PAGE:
• Finland detains Russian accused of U.S. malware crimes
    Finland confirmed on Thursday it has detained a Russian citizen, Maxim Senakh, at the request of U.S. federal authorities on computer fraud charges, in a move that Russia calls illegal.
  • Finland confirms arrest of Russian citizen accused of crimes in the US
    Finnish authorities have confirmed the detention of Maxim Senakh, a Russian citizen accused of committing malware crimes in the US. The Russian Foreign Ministry has expressed concern and called on Finland to respect international law.
  • More than 80% of healthcare IT leaders say their systems have been compromised
    Eighty-one percent of healthcare executives say their organizations have been compromised by at least one malware, botnet or other kind of cyberattack during the past two years, according to a survey by KPMG. The KPMG report also states that only half of those executives feel that they are adequately prepared to prevent future attacks. The attacks place sensitive patient data at risk of exposure, KPMG said. The 2015 KPMG Healthcare Cybersecurity Survey polled 223 CIOs, CTOs, chief security officers and chief compliance officers at healthcare providers and health plans.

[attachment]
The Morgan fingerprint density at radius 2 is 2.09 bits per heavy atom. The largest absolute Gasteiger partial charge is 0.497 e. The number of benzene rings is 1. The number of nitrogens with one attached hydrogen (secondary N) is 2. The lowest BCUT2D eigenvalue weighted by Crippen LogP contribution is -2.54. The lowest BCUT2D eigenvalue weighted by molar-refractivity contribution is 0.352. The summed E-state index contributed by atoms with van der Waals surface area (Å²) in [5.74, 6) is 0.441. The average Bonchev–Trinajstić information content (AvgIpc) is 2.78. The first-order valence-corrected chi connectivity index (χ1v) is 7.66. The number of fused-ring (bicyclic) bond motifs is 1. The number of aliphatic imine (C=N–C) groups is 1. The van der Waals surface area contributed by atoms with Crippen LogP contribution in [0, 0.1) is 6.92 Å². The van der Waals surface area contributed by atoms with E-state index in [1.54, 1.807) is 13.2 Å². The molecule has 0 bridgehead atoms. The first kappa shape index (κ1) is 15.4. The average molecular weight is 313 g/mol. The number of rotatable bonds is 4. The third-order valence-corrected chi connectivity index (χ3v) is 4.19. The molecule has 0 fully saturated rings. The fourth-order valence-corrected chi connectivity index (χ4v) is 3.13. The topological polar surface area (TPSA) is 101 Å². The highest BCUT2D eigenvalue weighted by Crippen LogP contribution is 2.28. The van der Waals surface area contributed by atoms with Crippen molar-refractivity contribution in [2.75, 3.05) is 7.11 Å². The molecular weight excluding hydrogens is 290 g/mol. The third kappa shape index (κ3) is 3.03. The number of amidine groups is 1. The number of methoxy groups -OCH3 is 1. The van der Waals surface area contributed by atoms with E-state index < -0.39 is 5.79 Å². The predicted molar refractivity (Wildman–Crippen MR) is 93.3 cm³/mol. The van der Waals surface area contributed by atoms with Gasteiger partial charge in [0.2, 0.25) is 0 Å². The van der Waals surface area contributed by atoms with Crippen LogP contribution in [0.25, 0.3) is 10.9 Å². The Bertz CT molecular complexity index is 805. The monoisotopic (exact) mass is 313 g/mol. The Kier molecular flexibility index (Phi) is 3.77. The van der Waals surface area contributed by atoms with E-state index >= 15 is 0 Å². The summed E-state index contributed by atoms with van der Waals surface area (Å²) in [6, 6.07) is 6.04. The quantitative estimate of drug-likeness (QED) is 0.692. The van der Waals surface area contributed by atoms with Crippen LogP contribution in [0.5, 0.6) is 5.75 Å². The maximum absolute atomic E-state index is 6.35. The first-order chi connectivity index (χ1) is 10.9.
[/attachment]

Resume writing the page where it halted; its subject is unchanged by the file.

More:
• Removal of SSLv3 from LibreSSL
  • Kansas seeks to block release of voting machine paper tapes
    The top election official in Kansas has asked a Sedgwick County judge to block the release of voting machine tapes sought by a Wichita mathematician who is researching statistical anomalies favoring Republicans in counts coming from large precincts in the November 2014 general election.

Firefox 40.0.3 Arrives in All Ubuntu OSes

Canonical have announced that the latest Firefox 40.0.3 version has been made available in the repositories for the users of Ubuntu 15.04, Ubuntu 14.04 LTS, and Ubuntu 12.04 LTS. Read more